"If I ever become rich and famous I will do everything I can to make sure our military men and women are never disrespected like they are today," a 12-year-old Terry Fator said to himself while hearing his childhood's best friend tell nightmarish stories about his dad who had recently returned from Vietnam!
Fator and his best friend, Rick Singleton, were young boys living in Dallas, TX and were always together. It was Singleton's dad, Jerry Singleton, a Prisoner of War in Vietnam from 1965 to 1973, who himself had recently returned home but he also told stories of returning Vietnam Veterans who had been spat on in public, cursed, and accused of baby killing in America after simply serving their country and putting their lives on the line...
"I remember seeing Rick's father, Jerry, tearing up as he reflected on those stories after coming back home to an ungrateful nation," Fator said. "I remember saying to myself how wrong he had been treated and that I wish I could have done something. He went to war for our country - he didn't choose the war, he was just serving our country and our country turned on him and many other Vietnam veterans!"
Fator kept these images in his mind for many years. They would resurface many times during the years as he performed for small town fair audiences around the country trying to make it big as an entertainer. Fator was in a band, but his true love was ventriloquism - an art he began as a child. He found not only that he was an accomplished ventriloquist - he could also imitate many celebrity singers using his art.
Enter America's Got Talent! Fator tried out in season two and amazed the judges round after round! In fact, Piers Morgan said, "Terry Fator is the best ventriloquist I have ever seen." But then Simon Cowell took the accolades a step farther and declared Fator, "One of the best entertainers on the planet!"
In America's Got Talent finale, Fator and his most famous partner "Winston" rocked the judges and America by singing the Roy Orbison hit - Crying. Fator won! He was instantly not only famous, but rich too. He signed a record 10-year contract with Mirage Hotel and Casino on the famous Las Vegas Strip and now performs nightly in the "Terry Fator Theater" at the Mirage.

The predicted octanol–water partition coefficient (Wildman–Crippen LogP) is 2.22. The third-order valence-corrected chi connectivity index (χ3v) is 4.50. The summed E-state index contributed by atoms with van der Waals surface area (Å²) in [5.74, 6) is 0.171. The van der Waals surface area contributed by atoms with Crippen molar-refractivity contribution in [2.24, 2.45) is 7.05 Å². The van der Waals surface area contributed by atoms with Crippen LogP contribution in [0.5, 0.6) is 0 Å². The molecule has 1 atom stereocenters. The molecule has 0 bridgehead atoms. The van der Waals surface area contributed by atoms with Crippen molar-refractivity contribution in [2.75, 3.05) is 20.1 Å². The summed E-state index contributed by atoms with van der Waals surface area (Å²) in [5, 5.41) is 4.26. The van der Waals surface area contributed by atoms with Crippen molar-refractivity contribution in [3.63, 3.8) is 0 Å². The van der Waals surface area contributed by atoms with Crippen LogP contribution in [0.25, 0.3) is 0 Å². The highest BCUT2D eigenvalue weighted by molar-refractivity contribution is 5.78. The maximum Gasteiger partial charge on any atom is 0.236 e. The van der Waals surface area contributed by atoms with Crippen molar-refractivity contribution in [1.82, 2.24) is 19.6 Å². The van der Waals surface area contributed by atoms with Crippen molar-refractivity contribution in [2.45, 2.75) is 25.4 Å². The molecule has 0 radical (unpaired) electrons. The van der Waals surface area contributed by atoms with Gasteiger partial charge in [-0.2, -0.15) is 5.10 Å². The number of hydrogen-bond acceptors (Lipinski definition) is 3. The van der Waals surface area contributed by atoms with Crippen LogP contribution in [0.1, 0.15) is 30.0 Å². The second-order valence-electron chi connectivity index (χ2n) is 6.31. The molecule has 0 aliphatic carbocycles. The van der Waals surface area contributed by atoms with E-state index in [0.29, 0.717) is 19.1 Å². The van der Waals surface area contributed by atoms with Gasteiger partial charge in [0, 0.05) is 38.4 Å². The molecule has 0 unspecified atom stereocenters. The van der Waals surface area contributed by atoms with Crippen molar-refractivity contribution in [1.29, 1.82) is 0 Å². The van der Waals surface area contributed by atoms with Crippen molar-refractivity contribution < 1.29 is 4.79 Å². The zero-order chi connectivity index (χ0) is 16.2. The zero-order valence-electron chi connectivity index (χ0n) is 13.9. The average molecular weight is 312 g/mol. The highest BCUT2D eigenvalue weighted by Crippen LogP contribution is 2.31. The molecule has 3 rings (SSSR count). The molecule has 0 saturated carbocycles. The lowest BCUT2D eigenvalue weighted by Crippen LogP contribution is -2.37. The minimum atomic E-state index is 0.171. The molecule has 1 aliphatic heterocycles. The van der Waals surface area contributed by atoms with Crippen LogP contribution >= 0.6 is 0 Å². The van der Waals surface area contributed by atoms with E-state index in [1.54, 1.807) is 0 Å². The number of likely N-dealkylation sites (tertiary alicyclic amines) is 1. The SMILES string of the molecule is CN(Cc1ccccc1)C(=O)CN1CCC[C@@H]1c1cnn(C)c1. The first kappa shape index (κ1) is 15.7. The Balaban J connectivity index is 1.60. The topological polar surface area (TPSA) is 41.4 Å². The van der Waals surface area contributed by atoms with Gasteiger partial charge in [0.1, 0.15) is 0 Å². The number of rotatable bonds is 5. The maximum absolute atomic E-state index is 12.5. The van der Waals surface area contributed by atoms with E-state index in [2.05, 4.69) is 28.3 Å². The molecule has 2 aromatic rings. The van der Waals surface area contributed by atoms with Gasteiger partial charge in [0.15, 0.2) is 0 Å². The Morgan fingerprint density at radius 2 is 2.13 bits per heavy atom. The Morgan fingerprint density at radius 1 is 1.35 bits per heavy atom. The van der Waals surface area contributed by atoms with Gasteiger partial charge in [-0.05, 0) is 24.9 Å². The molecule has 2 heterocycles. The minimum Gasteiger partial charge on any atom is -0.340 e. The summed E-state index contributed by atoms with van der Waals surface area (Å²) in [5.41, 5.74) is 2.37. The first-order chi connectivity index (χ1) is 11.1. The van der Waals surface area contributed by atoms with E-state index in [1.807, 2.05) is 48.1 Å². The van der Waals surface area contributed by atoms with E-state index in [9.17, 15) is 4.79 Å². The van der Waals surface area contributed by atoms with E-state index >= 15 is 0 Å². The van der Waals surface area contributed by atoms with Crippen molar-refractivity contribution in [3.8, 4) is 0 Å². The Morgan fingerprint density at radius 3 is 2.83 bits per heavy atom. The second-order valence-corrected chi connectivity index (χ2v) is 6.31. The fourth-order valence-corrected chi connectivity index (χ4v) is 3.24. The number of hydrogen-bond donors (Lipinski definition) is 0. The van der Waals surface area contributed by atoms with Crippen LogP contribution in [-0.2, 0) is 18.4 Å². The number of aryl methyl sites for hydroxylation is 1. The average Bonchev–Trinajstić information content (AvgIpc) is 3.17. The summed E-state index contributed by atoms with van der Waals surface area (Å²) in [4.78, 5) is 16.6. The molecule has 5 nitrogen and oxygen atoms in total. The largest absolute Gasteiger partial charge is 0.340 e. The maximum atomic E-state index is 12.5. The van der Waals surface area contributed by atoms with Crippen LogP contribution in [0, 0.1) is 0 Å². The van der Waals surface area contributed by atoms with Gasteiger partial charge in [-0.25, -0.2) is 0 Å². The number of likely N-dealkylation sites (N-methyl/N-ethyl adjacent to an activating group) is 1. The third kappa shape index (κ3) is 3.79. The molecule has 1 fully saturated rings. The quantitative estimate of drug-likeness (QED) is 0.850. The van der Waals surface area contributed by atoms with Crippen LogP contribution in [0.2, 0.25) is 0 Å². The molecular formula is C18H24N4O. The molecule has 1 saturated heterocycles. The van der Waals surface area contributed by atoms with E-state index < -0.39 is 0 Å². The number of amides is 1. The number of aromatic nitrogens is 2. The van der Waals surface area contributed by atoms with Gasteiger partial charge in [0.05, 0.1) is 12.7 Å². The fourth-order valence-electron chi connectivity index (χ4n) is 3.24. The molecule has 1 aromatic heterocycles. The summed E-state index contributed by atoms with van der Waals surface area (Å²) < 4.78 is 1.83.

Remembering his childhood promise, Fator began a mission to make good on his commitment to America's military men and women. His first course of action was to honor veterans at each and every show! Then, he made a decision to take the profits from his Kiosk sales at the Mirage and donate the monies earned to Military Non-Profit charities. Terry contributes a significant portion of his profits to military charities. At this point, he has donated over a quarter of a million dollars!
He has travelled to Fort Hood, Texas and held a special performance for the soldiers and their families; last year he held a special performance for Wounded Warriors and also donated the proceeds from the show to the local Las Vegas USO - $40,606.65!
This Veterans Day, Terry Fator was instrumental in helping promote the special wounded warrior tribute at the Mirage Hotel and Casino. The hotel provided 160 rooms for the Wounded Warriors and their guests for three nights. All of the wounded warriors and their guests were treated to Fator's performance and a private meet and greet reception after the show. Terry and his wife Taylor made sure that they spent time to meet each and every Wounded Warrior.
Taylor Fator is very proud of her husband's dedication to America's troops. "It is important for Terry and I to make sure that these heroes know that they are the important ones in the world -- not us. Every American should take the time to thank a military member for their service. Their sacrifices have made it possible for us to live in a free country and I know Terry and I cannot thank them enough."
Today anyone with a military ID receives a 40 percent discount to see Terry Fator's show "Ventriloquism In Concert" at the Mirage, just another tribute he provides to our Armed Forces. Fator also has plans on doing more shows around the country and even possibly a television variety show in the near future.
One of Terry's favorite statements is, "What happened to the boy who suddenly got everything he ever wanted'" "He lived happily ever after - Maybe next time it'll be you."
If you are next, please fulfill your silent childhood promises as Fator has. Today our men and women return home to a grateful nation and Fator continues his pledge to make sure Americans never forget the errors of their ways to our Vietnam Veterans like Rick Singleton's father, Jerry Singleton'
On behalf of veterans everywhere - we salute you Terry!